The BC Provincial Court’s digital communications have continued to reach an ever-widening audience. Its website www.provincialcourt.bc.ca had 1,414,853 page views in 2020, a 24% increase over 2019. Its eNews blog had 111,537 page views, an 18% increase. According to Google Analytics, the website had 372,261 users - 365,296 of them new users.
What did all these people want to know? Some of the information they sought was predictable but there were a few surprises.
The Court’s response to COVID
There was definitely interest in the Court’s response to COVID-19. The top ten web pages in 2020, ranked by the number of page views, were landing pages from which users can access more detailed information on other pages. While the new COVID-19 page had 107,474 page views, it still ranked third between the perennial favourites of Judgments & Decisions and Locations and Hours.
Because the need for information about the Court’s response to COVID contributed to 2020’s increase in website traffic, gains made this year may not continue at the same rate if the frequency of the Court’s operational changes declines in 2021.
Change in courtroom introductions
The ten most popular eNews articles posted in 2020 also show a high level of interest in plain language explanations of the Court’s response to COVID-19, including virtual proceedings and other procedures modified to protect public health.
However, the most widely read eNews published in 2020 described the Court’s change in protocol for courtroom introductions to include non-binary titles and pronouns. As a ground-breaking initiative welcomed by many for its inclusiveness, this announcement received international attention. The eNews describing it had almost 4000 page views in 16 days.
Demonstrating the enduring public interest in stories about judges, a whimsical eNews about the tradition of photographing Cariboo judges on horseback also made the top ten articles posted in 2020.
Website traffic peaked noticeably on two days in 2020, providing further evidence of the public interest in the Court’s response to COVID and in the courtroom introductions announcement. The Court’s website had its highest traffic on Monday, March 16 when the Court announced reduction of operations due to COVID, and on Wednesday, December 16 when it announced the change to courtroom introductions protocol.
On a monthly basis, website traffic increased substantially in March when Court operations were reduced, and rose slightly when operations resumed in June, and then again in October.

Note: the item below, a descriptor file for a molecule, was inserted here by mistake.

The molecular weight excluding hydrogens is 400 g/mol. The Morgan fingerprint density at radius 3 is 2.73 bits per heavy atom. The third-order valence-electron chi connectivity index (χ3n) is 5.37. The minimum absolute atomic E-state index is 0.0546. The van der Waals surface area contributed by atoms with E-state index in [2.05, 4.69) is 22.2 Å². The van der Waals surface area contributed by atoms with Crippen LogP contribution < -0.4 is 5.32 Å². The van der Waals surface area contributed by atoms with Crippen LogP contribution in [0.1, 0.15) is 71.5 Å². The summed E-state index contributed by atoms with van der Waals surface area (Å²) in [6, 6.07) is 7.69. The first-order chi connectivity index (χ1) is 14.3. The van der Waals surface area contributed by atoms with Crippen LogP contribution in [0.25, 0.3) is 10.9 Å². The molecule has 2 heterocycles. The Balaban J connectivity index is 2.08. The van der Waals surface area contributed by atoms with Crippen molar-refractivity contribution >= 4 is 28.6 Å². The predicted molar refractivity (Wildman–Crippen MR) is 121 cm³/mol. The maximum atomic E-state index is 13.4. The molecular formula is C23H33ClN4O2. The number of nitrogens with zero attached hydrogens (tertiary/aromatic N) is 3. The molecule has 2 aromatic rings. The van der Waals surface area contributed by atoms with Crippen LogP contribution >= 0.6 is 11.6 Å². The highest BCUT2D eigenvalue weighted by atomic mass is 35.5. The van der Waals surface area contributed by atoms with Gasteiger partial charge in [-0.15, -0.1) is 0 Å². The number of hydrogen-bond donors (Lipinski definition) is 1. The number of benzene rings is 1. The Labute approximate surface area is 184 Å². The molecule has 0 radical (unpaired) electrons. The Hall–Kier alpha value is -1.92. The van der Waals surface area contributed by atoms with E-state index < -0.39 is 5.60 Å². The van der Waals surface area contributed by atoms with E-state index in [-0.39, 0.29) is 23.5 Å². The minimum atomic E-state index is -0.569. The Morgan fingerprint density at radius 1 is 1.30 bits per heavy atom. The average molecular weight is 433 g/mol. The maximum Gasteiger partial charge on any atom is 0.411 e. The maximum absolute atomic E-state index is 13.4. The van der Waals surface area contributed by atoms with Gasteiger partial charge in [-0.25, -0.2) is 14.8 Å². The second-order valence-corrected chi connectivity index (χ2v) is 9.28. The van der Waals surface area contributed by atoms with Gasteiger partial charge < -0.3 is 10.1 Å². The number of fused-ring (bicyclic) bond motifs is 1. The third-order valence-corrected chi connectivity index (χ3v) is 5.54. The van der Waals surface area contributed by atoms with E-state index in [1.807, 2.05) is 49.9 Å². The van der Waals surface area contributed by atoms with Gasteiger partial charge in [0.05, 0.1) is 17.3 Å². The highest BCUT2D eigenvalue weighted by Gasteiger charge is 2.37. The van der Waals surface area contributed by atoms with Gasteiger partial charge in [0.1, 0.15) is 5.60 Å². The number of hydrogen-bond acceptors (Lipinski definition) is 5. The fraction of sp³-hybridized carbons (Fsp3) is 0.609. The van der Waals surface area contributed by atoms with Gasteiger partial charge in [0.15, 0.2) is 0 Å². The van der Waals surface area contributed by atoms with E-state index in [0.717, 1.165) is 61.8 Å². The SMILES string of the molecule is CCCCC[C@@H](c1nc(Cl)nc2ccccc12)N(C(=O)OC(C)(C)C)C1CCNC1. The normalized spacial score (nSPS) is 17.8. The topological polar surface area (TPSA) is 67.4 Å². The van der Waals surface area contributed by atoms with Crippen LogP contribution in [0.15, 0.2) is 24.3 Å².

Traffic court, hearsay, robes
eNews articles from previous years continue to be popular sources of information on a variety of topics. In fact, A change in how parties and lawyers should introduce themselves in court was the only 2020 post to make the top ten list of all eNews articles viewed in 2020.
Despite the significant interest in COVID-related topics, two 2018 articles offering information on preparing for traffic court continued to be the most sought-after. Their combined page views last year totalled 20,720. Articles on hearsay and polygraph evidence, judges’ robes, oaths, and payment orders, all made the 2019 top ten list too. The top ten eNews overall were:
There were 285,441 downloads from the Court’s website in 2020, including 281,421 pdf document downloads. Consistent with other indications of interest in COVID-related topics, many downloads involved Notices and Announcements about operational changes due to COVID.
However, the Court’s guide, How to find Provincial Court Decisions on CanLII, was the third most popular pdf, with 10,644 downloads; its Guide to Disputing a Ticket ranked 7th with 6,021 downloads; and its Judicial Complement Report (providing monthly updates on judicial appointments, retirements, and elections to sit part time as a senior judge, in addition to the number of judges on the Court) came 8th with 5,406 downloads.
The 2020 metrics for the website of the BC Provincial Court attest to the Court’s resilience during this challenging year. While the metrics show significant interest in COVID-related topics, the page views and downloads of information on traffic and other areas of the Court’s work, and on judgments and court locations, reflect how the Court continued its work during the pandemic. They testify to the way the Court continued to perform essential functions while reducing in-person appearances to protect public health and, as soon as it could be done safely, resumed full operation with modifications designed not just to ensure court users’ safety but to make lasting improvements.